• Harm reduction is a policy philosophy aimed at minimizing negative health outcomes by embracing compassion and rejecting stigma. It is often described as “meeting people where they are.” • The core of harm reduction is acknowledging the lethality of modern drugs such as fentanyl. If you keep the person alive, you have a greater chance of getting them into long term recovery, even if that means tolerating their substance use for the moment. • Harm reduction does not mean condoning substance use, but it does mean withholding condemnation. • Tennessee already has a number of harm reduction policies in place, including increased naloxone availability, the Good Samaritan law, and syringe service programs (SSPs). These policies have already demonstrated a positive impact on overdose survivability, reduced transmission of infectious disease such as HIV, and increased entry into long term recovery. • Novel harm reduction strategies have been enacted in other parts of the United States, and are showing promising results for the fatal overdose rate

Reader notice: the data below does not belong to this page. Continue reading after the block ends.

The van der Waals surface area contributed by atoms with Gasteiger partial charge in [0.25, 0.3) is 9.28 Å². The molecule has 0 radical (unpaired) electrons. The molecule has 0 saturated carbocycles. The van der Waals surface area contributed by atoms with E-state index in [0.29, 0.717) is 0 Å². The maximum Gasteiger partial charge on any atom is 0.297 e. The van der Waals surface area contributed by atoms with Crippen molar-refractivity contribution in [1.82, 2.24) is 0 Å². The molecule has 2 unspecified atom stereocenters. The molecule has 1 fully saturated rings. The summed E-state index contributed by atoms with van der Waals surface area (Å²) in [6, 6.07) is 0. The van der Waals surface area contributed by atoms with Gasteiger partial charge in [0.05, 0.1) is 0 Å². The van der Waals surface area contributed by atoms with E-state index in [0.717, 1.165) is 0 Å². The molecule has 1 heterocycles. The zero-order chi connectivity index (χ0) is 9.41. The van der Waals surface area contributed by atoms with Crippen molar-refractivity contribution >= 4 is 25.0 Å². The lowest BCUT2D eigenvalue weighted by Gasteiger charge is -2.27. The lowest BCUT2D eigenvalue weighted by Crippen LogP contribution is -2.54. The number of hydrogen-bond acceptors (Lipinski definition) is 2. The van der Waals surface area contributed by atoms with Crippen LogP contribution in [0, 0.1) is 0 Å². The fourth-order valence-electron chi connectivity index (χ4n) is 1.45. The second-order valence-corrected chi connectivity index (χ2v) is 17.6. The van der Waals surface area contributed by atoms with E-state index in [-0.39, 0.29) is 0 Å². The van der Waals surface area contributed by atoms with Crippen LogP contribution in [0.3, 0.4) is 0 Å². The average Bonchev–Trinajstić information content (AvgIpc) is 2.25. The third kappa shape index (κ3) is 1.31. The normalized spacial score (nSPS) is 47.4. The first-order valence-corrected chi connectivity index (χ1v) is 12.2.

Kourvelas, Jeremy and Tourville, Jennifer G. DNP, "Harm Reduction" (2022). SMART Policy Briefs.